Before he became Adviser to the American Nation on weight loss, sex and diet, Richard Smith was, not to split hairs, adrift, undistinguised, a failure.

Now he is not a failure. He is 39, weighs 205, has bright alert eyes and takes time along life's highway to smell the home fries.

He has the quiet easy movements of a contended man. He is for all pratical purposes handsome.

Never in a whole life of sweating in a public relations firm could he have hoped to accomplish so much for mankind and for himself as now he has. "My mother never let me have soda pop,"he said yesterday in an intimate disclosure of the ultimate origins of such important works as "The Bronx Diet," The Dieter's Guide to Weight Loss After Sex" and a couple of convenient calendars giving day-to-day pearls. And yet it was all an accident. c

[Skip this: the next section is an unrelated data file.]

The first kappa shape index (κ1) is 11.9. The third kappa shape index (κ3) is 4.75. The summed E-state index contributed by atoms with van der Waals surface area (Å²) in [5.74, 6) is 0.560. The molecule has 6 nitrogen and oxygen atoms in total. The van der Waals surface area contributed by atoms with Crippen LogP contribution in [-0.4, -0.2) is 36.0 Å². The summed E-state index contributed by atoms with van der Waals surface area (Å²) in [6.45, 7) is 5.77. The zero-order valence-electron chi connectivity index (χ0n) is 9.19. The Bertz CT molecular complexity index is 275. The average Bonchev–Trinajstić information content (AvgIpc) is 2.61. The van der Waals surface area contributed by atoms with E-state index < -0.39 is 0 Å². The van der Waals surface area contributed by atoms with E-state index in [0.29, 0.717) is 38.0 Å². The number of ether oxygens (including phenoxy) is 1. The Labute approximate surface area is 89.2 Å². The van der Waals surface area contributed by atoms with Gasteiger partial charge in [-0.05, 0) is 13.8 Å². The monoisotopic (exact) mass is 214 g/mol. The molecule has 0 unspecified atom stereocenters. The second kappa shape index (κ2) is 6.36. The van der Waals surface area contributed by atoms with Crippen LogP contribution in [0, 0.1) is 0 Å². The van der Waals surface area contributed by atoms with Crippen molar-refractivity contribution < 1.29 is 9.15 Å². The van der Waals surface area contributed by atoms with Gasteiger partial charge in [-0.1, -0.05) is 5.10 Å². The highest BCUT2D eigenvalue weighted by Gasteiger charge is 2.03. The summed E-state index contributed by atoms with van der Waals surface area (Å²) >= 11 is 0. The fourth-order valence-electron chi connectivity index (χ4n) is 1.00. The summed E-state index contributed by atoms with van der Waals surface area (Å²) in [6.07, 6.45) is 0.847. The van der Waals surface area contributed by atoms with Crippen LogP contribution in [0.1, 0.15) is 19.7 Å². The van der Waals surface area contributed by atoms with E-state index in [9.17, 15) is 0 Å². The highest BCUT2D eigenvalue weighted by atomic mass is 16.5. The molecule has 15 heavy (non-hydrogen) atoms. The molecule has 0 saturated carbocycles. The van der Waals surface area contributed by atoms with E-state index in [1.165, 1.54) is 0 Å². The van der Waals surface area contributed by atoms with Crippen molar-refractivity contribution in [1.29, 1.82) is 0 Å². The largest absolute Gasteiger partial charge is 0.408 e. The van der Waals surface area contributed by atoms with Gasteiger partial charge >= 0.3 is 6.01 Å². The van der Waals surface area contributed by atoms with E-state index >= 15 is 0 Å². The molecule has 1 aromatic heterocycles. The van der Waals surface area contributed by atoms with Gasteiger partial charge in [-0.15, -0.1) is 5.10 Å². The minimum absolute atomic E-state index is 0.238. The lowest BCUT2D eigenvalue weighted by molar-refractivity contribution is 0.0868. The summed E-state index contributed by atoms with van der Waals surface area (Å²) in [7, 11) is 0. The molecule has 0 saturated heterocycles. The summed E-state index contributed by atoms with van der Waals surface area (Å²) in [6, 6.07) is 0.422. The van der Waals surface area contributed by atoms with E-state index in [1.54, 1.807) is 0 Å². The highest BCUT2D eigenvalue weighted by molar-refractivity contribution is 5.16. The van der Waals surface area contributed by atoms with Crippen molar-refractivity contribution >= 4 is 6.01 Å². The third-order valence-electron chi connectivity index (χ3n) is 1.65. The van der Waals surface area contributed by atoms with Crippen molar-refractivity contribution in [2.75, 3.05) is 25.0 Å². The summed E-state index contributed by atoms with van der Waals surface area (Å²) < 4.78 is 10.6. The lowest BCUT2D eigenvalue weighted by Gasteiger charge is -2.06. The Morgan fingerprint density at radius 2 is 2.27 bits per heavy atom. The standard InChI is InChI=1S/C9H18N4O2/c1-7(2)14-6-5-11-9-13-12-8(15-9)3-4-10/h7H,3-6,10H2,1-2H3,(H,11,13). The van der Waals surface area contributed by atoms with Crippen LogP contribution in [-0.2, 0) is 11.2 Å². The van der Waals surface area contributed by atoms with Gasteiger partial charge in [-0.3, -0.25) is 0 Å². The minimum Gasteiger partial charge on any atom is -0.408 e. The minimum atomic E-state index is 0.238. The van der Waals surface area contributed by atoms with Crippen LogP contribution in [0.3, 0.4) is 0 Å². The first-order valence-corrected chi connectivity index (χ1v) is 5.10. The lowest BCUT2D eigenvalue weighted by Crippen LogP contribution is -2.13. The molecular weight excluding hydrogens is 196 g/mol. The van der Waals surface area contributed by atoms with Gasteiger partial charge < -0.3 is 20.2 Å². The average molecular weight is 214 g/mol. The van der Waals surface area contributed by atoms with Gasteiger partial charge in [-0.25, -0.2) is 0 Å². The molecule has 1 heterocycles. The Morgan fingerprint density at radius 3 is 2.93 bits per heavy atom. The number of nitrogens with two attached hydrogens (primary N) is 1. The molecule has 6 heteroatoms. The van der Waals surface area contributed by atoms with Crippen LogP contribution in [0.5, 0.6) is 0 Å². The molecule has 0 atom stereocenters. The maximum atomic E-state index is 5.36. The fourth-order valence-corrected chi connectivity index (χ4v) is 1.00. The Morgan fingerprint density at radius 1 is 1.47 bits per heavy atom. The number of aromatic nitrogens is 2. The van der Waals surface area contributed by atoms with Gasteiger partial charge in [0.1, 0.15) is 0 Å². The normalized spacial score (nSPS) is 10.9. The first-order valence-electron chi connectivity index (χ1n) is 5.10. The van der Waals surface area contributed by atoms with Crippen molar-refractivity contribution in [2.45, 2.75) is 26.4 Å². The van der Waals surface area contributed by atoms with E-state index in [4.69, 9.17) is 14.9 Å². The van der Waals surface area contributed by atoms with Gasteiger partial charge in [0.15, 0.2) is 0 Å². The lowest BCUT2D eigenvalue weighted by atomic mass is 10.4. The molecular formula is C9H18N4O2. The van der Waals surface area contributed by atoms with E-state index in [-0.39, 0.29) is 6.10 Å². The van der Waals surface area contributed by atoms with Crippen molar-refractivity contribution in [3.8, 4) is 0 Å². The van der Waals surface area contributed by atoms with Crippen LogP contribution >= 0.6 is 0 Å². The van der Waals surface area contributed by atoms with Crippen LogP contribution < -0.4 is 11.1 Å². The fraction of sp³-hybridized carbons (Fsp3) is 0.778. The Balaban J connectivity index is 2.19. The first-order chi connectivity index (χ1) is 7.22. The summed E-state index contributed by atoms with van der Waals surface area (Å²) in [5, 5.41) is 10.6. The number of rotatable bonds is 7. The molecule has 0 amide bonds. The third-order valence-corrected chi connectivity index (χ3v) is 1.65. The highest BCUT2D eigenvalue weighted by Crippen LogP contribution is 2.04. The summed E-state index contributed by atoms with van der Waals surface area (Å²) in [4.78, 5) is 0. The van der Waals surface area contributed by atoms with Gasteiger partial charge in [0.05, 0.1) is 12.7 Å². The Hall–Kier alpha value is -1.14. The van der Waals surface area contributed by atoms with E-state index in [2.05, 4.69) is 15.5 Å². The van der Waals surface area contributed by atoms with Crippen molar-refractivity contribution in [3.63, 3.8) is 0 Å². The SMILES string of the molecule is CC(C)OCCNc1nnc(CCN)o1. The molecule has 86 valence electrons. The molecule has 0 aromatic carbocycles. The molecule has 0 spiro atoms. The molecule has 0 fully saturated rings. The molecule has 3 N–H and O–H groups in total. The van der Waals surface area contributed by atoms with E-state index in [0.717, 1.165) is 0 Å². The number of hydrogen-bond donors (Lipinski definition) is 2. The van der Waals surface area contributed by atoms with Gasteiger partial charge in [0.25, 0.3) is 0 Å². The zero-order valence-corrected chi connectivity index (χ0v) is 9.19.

He wrote a funny piece for a magazine. Then for Cosmopolitan, another magazine that paid even better than the first. Then publishers wanted a book, then another book and another. Now he can buy all the soda pop he wants.

Like Montaigne, he gives endless advice couched in the disguise of wisdom:

If it looks like enough, it will be enough.

Sex is so pleasurable it is often compared to Southern cooking.

Outside every thin person there's a regular-size person screaming to get in

Pound cake is coffee-soluble. Genoasalami is not.

Foods that combine poorly include fudge and whiskey, beets and Lorna Doones.

Really taste your food. It may take several portions.

Avoid blue food.

A midnight snack is merely getting the jump on breakfast.

Avoid foods that rust.

Tender dalliance with a fruitcake will more than compensate for the cold shoulder from your dog.

Greasy pork chops are a vital source.

Stop when you've eaten enough to lastuntil the next time.